Fever is a sign of sickness. Your child may have an infection. Exercise, hot weather, and shots like DTP and MMR can also make your child’s temperature go up.
What is a normal temperature for children? Every child is different. But normal is usually between 97º F and 100o F. Body temperature goes up and down during the day, too. Your child’s temperature is usually lower in the morning and higher in the evening.
You can take your child’s temperature by mouth, armpit, or rectum. (The rectum is the opening where you pass solid waste.) A rectal reading is 1 degree higher than a mouth reading. A rectal reading is better than a mouth reading. An armpit reading is 1 degree lower than a mouth reading, and is not as good.
A thermometer measures temperature. There are many kinds of thermometers:
- Glass thermometers with mercury – These can be oral (mouth) or rectal (rectum). A rectal thermometer is better for children under 5 years old.
- Digital thermometers run on batteries. They are good, and work in less than 30 seconds. (Make sure the batteries are good.)
- Temperature strips go on the forehead. They are easy to use, but not very good.
- Chemical-dot strips are good. But they need to stay next to the tongue for 60 seconds.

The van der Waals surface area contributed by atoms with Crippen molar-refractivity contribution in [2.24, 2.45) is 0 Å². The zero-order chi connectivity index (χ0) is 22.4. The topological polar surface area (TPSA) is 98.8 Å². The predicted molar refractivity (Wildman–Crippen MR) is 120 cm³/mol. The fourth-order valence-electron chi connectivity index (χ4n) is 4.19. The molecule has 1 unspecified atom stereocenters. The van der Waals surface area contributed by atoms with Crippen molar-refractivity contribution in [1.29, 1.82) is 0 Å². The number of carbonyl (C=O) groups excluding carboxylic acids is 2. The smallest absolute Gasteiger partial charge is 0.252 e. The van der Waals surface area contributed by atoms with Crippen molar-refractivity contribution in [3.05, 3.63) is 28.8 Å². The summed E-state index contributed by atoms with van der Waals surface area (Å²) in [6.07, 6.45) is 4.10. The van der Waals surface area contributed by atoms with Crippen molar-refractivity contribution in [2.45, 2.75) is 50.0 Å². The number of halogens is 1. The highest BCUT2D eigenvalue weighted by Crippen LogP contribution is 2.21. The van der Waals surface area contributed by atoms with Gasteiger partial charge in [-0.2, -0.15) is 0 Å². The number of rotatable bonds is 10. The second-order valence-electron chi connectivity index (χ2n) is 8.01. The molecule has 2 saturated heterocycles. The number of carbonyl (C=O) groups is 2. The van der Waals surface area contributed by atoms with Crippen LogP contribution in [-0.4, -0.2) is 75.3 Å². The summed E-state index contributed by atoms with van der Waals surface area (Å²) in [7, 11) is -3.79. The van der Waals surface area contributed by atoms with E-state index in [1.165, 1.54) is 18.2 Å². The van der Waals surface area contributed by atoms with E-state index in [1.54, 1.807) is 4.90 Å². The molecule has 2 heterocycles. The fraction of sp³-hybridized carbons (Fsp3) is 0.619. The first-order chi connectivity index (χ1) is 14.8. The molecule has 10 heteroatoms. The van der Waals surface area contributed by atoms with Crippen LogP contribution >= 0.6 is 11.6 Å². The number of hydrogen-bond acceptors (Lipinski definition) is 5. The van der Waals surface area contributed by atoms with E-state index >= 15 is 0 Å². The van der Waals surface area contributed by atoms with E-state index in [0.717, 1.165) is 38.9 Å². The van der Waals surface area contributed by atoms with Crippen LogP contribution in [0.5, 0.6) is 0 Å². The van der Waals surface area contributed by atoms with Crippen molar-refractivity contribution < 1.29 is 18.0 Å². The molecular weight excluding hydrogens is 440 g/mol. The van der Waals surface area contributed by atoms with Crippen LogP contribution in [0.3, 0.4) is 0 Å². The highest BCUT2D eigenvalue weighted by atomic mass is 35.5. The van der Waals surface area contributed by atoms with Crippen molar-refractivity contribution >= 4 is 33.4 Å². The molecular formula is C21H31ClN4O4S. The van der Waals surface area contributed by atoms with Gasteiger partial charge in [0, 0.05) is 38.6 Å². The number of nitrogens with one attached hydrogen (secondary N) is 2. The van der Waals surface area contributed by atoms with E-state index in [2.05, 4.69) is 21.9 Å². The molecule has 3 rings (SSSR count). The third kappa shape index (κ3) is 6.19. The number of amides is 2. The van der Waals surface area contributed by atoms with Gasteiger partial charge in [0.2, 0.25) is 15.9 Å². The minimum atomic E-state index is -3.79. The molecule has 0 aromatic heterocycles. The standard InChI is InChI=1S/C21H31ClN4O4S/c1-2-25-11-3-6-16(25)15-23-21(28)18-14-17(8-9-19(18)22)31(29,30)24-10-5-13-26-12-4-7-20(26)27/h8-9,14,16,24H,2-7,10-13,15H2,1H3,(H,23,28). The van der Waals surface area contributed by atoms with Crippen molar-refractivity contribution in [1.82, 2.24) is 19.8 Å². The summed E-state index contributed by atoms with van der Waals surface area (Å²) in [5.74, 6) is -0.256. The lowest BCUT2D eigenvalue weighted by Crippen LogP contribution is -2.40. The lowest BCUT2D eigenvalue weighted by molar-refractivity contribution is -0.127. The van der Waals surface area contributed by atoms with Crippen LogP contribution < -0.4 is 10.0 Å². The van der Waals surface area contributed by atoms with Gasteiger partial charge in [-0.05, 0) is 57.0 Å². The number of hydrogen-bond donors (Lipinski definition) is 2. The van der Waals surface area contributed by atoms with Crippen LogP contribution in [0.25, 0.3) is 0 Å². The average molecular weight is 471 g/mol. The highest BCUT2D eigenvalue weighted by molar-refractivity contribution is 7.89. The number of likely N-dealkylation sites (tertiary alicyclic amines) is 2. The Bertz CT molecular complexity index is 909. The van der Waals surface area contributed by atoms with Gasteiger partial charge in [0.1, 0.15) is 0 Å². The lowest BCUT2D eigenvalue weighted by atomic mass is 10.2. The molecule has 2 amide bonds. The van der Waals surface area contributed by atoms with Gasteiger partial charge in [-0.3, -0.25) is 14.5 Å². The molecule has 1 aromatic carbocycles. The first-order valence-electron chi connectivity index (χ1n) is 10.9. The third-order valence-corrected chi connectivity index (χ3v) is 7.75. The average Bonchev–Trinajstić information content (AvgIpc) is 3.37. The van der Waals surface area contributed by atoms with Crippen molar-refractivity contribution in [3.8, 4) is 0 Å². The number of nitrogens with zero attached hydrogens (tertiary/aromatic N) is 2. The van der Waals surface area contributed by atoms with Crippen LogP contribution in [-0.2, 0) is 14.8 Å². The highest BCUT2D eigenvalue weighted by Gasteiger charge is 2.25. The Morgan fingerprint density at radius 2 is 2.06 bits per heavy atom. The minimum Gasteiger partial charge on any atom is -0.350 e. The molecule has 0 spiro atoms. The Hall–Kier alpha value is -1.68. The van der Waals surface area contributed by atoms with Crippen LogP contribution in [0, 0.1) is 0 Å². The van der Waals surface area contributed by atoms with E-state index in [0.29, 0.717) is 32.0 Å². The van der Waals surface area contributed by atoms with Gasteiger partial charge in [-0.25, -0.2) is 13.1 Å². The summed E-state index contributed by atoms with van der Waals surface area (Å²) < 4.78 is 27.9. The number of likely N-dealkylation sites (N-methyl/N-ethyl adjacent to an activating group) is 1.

- Ear thermometers work in 2 seconds or less. They are as good as oral thermometers, but they cost a lot of money.
How do you know when your child has a fever?
- Their chest or forehead may feel hot.
- They may sweat or feel sick.
Take your child’s temperature if you think they have a fever. He or she probably has a fever if their
Sometimes your child’s doctor will tell you not to treat the fever for a day. This is because the fever is fighting an infection. Also, maybe you don’t need to do anything if your child’s fever isn’t high, and he or she feels OK. But you should do something for your child’s fever if—
- The fever is high, and your child feels bad
- The fever makes it hard for your child to drink, eat, sleep, or do normal things.
Questions to Ask
Does the child have any of these problems along with the fever?
Is the child with the fever less than 3 months old?
|Does the child have any of these problems along with the fever?|
|Is the fever higher than 104o? Is the child acting very sick? Or has the fever lasted more than 3 days even if you have|
tried to bring it down?
|Is the child with the fever between 3 and 6 months old?|
|Has your child had an operation recently? Or does he or she have a long-term illness like:|
|Did the fever go away for more than a day, then come back? Did your child get the fever after a visit to a different country? Or did he or she just have a DTP or MMR shot and is feeling very bad?|
- Make sure your child drinks fruit juice, water, and other cool drinks.
- Have your child rest in bed.
- For a high fever, sponge your child with warm water. Or give your child a cool bath. Don’t use rubbing alcohol. Don’t let your child shower. Showering can make the fever go up.
- Give your child the right dose of acetaminophen every 3 or 4 hours.
(Note: Do not give aspirin to anyone under 19 years old unless your doctor tells you to. Aspirin and other medicines that have salicylates have been linked to Reye’s Syndrome, a condition that can kill.)